The Sopranos: "Calling All Cars"
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The Sopranos: "Calling All Cars"

“Calling All Cars” (season 4, episode 11; originally aired 11/24/2002) 

In which everyone is haunted by the dead.

It’s easy to say “Whoever Did This” is a great episode of The Sopranos. It’s easy to say “Pine Barrens” or “Funhouse” or “College” is a great episode of this show. Those are all episodes that set new standards for the places the show was willing to go, the kinds of stories it was willing to tell, and the envelopes it was willing to push. But it’s far harder to call out one of these midseason episodes, one of these episodes where seemingly nothing happens and there’s no real break from the show’s format and things just continue as they always have. But it’s in those episodes that a show like The Sopranos gets the fuel that makes the bigger, flashier episodes run. In just about every week this season, at least one of you has said I haven’t given a certain episode enough credit and suggested it’s one of your favorite episodes. And season four, of all seasons, is the season where it’s easiest to see that point of view. The “just hanging out” episodes this season are as good as the show ever did, even if nothing happens in them.

I mention all of this because I’d like to single out “Calling All Cars” as an example of an episode of the show that doesn’t do anything particularly huge—most of the plot development is set-up for what seems to be building tension between New York and New Jersey—but an episode that’s, nonetheless, really top notch. This is a smaller-scale episode of the show, clocking in at just under 48 minutes (where episodes normally run well over 55 minutes), and it really only follows two storylines: Tony’s attempts to keep the peace with New York without caving entirely and Bobby’s gradual move past the death of his wife (as manipulated by Janice). Sure, there’s other stuff around the edges, but this is essentially an episode about two men dealing with trauma in very different ways. And it’s pretty much gorgeous and perfectly wrought at every turn.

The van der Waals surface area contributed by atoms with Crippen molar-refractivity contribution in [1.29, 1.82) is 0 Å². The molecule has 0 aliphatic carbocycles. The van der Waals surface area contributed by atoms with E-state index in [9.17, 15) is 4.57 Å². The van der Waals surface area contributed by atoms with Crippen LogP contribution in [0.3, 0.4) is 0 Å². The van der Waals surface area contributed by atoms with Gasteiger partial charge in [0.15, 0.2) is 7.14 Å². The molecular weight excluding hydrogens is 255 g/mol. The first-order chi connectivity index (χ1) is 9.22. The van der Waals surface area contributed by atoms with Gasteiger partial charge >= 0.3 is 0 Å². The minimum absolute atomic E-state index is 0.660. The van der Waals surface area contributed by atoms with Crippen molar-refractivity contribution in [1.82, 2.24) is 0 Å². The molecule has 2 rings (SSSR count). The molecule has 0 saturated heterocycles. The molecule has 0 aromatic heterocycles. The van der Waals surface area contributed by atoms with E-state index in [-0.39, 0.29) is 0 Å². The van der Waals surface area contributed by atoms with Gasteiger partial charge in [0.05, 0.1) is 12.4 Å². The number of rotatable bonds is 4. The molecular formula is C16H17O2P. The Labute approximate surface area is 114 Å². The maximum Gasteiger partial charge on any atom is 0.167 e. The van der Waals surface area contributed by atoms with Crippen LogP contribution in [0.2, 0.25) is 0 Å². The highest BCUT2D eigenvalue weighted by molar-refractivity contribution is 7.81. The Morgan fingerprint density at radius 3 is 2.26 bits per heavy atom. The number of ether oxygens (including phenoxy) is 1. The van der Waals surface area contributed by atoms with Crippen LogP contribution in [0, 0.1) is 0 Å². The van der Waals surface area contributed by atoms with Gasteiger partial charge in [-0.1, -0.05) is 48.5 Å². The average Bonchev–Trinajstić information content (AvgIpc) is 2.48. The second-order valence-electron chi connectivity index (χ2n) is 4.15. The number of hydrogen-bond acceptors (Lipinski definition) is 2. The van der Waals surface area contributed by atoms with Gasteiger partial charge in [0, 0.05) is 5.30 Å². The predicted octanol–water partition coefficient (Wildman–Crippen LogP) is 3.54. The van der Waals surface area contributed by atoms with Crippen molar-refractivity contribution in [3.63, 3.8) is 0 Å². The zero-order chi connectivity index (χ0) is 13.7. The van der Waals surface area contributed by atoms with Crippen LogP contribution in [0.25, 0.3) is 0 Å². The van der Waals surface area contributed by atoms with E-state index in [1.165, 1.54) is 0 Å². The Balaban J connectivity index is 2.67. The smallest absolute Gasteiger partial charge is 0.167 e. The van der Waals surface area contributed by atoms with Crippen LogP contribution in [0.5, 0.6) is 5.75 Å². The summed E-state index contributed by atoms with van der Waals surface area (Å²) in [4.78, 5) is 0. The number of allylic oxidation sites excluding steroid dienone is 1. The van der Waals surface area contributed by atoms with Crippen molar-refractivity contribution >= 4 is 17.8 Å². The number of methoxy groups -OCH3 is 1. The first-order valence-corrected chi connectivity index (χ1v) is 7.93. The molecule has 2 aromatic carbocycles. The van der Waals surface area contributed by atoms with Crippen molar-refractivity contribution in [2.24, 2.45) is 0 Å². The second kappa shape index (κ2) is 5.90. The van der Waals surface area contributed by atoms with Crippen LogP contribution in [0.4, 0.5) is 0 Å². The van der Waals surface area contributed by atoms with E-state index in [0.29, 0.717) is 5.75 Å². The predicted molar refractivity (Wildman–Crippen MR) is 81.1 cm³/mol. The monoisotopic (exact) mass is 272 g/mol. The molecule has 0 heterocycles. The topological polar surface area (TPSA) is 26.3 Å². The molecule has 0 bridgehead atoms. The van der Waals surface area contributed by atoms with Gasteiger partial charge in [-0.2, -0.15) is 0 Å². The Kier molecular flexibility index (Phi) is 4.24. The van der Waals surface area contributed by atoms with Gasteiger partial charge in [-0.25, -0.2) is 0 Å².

The big story development, I guess, is that Tony leaves therapy with Dr. Melfi. There are two therapy scenes in this episode, a rarity for season four, and they’re both very, very good. In both, Melfi bumps up against the intractable problem at the very center of why her therapy with Tony simply can’t work: He’s a criminal who does terrible things and destroys people’s lives. Until he’s willing to at least broach that subject with her (and with himself), it’s going to be impossible for him to ever move past the very basic things Melfi has done to help him. You can feel this frustration embedded in the show itself, which found itself uncertain of what to do with Melfi post-“Employee Of The Month” and ended up vamping for time. It hasn’t all been bad vamping (even if too much of it involved Kupferberg), but it’s also suggested the writers had lost the thread of the character’s arc. Here, though, first Tony—when being forced to consider the question of whether Ralphie has recently changed in his dream analysis—and then Melfi—who tries to talk to Tony about how to bring about real change—realize that there’s a threshold they can’t cross, topics they can’t discuss.